A short-lived Eugenics Board was established in 1928 to keep a register of 'mentally defective persons'. Theodore Gray was Acting Inspector General of Health and the Board was under his control. A member of the public wrote a ‘Mother’s Lament’ expressing concern at the proposed travelling clinics which would examine and classify ‘mentally defective' children
"Oh Mother, save me from Dr. Gray
'Cause teacher says he's coming to-day
And if I'm stupid he'll take me away. Oh, Mummie save me from Dr. Gray!"
"I cannot save you, my little child,"
His mummie said and her eyes were wild.
"You belong to the State, you're no more my child!
But Oh, my darling, don't stupid be
Or he'll say we've tainted heredity,
And must be eradicated - you and me!"
There was some discomfort in the community over the Inquiry's recommendations. Most of the more extreme suggestions, such as sterilisation of, and banning marriage with, the 'mentally defective' were dropped from the Mental Defectives Bill of 1928, much to the anger of those like Nina Barrer of the Women's Division of the Farmers' Union. Barrer was an enthusiastic eugenist, using stock breeding metaphors for the perceived problems. She published a pamphlet in 1933, The problem of mental deficiency in New Zealand, where it is written: 'There is increasing in this Dominion a grave national danger that, from the material standpoint alone, is costing the country hundreds of thousands of pounds, while, from the racial or biological standpoint, it is menacing the purity of our national stock. The present depression and its consequent problem of unemployment have been the means of awakening more people to the fact of the increasing unemployable, and the alarming rate of multiplication of the mentally deficient'.
Support for eugenic policies was widespread globally so it was not surprising that in 1939 when a German father asked the state authorities to kill his disabled baby the request was granted. That was the start of the Nazi euthanasia policies. The Nazi doctors killed more disabled children, then the policy spread to other groups which threatened ‘racial hygiene’, including Jewish people. It is estimated that over 200,000 disabled people were experimented on or killed in what is known as the ‘silent holocaust’.
Following the Second World War and the establishment of the welfare state in New Zealand, overt support for eugenic public policy lessened. But many people, including children and adults with an intellectual disability (ID), remained a target of eugenic public policies with a network of state institutions across the country. Busloads of children were delivered to these isolated communities and other adults and children arrived in curtained-off, locked train compartments. Families were advised to not reveal the existence of their sibling for fear of this ‘bad blood’ scaring off prospective spouses. The ‘inmates’ were thus often forgotten by family.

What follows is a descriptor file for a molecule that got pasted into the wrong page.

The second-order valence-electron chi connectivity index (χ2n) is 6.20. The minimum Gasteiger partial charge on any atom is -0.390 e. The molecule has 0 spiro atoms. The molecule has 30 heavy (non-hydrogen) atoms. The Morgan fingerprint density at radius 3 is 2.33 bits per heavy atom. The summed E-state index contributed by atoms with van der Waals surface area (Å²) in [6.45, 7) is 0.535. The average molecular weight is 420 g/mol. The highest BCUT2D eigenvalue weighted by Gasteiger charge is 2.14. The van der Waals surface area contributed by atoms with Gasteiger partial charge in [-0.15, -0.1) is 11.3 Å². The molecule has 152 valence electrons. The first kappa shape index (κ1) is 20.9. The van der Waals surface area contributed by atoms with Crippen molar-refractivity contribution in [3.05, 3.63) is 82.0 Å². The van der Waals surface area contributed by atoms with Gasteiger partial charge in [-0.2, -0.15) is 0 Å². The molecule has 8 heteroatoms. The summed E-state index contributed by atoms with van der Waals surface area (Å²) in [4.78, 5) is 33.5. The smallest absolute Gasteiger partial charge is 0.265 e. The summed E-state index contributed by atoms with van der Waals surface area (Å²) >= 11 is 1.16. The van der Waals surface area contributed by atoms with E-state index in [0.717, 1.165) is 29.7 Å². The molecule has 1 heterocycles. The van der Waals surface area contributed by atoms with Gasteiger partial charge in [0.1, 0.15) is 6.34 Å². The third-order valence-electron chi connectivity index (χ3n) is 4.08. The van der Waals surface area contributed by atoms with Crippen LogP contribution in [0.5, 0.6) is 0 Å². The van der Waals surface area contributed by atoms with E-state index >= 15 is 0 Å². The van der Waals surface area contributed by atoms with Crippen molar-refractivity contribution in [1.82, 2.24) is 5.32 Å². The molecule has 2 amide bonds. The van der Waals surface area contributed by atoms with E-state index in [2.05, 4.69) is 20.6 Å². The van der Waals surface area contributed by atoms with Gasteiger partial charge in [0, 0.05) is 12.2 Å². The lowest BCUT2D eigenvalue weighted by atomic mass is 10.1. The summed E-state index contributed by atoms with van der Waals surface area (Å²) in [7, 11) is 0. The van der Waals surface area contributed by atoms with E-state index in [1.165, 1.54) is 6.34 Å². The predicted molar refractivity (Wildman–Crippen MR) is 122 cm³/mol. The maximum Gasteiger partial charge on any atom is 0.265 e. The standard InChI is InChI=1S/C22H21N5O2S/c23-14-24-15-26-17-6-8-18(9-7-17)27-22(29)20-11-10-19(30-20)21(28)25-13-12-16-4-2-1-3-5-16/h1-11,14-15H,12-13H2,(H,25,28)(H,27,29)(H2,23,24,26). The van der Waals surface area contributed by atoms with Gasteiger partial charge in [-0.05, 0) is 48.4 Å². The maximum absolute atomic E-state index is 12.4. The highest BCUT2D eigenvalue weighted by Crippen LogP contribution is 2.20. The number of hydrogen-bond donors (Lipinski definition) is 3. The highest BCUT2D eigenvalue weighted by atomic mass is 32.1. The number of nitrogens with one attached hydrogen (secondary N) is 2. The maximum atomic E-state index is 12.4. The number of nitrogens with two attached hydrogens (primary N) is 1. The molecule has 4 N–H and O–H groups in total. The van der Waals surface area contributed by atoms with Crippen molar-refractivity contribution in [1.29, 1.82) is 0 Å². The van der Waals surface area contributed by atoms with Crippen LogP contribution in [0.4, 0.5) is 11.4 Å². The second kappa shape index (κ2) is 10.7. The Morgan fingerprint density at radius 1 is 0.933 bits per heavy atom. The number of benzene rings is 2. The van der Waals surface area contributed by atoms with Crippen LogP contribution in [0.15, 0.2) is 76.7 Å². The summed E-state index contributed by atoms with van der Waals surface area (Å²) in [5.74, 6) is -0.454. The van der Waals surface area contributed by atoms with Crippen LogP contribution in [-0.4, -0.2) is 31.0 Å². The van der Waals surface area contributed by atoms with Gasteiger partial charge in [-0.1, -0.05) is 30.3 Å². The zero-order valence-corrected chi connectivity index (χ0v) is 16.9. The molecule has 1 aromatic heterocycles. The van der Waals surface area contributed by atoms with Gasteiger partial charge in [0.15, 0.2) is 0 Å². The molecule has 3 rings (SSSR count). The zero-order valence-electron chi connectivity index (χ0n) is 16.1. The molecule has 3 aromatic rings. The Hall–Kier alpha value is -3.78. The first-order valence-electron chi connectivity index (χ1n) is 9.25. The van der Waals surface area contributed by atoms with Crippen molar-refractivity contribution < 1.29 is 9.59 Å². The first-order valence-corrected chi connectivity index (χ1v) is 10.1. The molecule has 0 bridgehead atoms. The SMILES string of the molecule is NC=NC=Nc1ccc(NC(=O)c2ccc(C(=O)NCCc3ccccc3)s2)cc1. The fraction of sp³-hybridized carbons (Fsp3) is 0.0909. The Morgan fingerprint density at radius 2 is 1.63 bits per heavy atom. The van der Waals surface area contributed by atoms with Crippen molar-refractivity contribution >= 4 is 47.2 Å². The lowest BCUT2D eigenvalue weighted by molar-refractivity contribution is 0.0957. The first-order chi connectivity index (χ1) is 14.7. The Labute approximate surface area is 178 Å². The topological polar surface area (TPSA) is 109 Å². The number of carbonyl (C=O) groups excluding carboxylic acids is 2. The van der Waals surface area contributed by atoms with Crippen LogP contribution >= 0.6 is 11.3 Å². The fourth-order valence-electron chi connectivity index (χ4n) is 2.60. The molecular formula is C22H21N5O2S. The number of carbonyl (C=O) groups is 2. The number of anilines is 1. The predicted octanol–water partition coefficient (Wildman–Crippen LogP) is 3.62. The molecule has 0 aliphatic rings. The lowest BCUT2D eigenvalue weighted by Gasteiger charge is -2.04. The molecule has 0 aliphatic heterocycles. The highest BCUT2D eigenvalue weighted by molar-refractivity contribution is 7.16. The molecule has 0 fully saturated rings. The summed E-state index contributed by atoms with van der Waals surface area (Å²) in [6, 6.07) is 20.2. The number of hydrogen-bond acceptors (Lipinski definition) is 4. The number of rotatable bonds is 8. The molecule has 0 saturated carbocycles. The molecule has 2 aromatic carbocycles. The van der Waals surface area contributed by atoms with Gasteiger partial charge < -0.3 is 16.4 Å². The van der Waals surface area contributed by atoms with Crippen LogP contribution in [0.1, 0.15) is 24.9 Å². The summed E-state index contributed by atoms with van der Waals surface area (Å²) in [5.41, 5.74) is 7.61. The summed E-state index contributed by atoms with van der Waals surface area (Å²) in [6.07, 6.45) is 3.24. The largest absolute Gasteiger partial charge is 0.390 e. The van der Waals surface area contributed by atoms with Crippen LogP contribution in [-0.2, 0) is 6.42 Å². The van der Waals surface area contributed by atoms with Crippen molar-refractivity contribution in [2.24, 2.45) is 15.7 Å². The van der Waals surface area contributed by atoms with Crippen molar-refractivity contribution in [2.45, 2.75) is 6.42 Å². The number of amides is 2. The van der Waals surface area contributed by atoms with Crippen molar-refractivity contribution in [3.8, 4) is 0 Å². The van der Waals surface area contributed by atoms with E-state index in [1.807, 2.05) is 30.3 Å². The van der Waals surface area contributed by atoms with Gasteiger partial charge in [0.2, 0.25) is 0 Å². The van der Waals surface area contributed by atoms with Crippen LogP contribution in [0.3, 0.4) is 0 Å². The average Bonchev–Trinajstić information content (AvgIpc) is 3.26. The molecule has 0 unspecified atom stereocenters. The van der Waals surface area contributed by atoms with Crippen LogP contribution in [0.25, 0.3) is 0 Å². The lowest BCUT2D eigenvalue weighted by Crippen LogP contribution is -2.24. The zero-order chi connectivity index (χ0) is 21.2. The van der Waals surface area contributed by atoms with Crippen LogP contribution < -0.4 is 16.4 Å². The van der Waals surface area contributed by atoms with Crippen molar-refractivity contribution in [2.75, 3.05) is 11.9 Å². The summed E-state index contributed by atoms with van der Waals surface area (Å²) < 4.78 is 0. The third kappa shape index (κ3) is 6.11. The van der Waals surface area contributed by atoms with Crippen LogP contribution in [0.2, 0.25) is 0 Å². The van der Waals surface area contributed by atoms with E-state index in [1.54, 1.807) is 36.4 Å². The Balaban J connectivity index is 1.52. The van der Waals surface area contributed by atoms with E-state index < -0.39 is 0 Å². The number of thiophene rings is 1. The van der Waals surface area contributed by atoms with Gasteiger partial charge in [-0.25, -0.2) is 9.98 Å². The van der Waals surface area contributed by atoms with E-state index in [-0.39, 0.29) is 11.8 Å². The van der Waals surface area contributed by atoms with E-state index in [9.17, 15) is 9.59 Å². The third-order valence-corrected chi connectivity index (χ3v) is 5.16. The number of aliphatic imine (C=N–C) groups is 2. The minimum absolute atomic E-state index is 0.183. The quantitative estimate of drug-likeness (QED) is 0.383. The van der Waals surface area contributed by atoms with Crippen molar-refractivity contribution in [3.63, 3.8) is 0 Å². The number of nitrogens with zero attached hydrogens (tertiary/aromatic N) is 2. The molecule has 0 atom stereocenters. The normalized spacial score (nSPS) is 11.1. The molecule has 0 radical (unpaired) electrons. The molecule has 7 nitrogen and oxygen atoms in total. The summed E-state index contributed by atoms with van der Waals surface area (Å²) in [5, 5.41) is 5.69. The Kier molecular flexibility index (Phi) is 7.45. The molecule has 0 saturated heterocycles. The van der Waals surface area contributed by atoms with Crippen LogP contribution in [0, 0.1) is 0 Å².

But eugenic assumptions remain today and can be heard anew in calls for the sterilisation of people with disabilities and beneficiaries, pre-birth screening for conditions such as Down Syndrome and in the development of genetic technology. Official discrimination against groups such as refugees can also be considered eugenic.
Perhaps it is time for reflection about why this flawed hypothesis continues to influence public policy.
Dr Hilary Stace is a disability researcher and Research Fellow at Victoria University. She is the author of Gene dreaming: New Zealanders and eugenics Wellington: Professional Historians’ Association of New Zealand/Aotearoa, 1998.
The Troubling Persistence of Eugenicist Thought
Michael Dougherty describes both early and more recent eugenic ideas in the United States, noting the how hard it might become for parents of Down Syndrome babies to allow these children to be born. He suggests the ‘new eugenics’ is unlikely to be overtly racialist like in the past, but will come to us in terms of ‘quality of life’ and ‘health and safety’.
Eugenics wasn’t always a dirty word
Calum MacKellar names some famous English and Scottish figures from the past that promoted eugenic policies. He reflects on past eugenic practices and how it took only a small shift in attitude about ‘worthy lives’ to lead to the crimes of Nazi Germany. He warns us to remain vigilant and to uphold and protect ‘the important inherent equal dignity and value of all human beings.’
Available online at: http://www.mercatornet.com/articles/view/eugenics_wasnt_always_a_dirty_word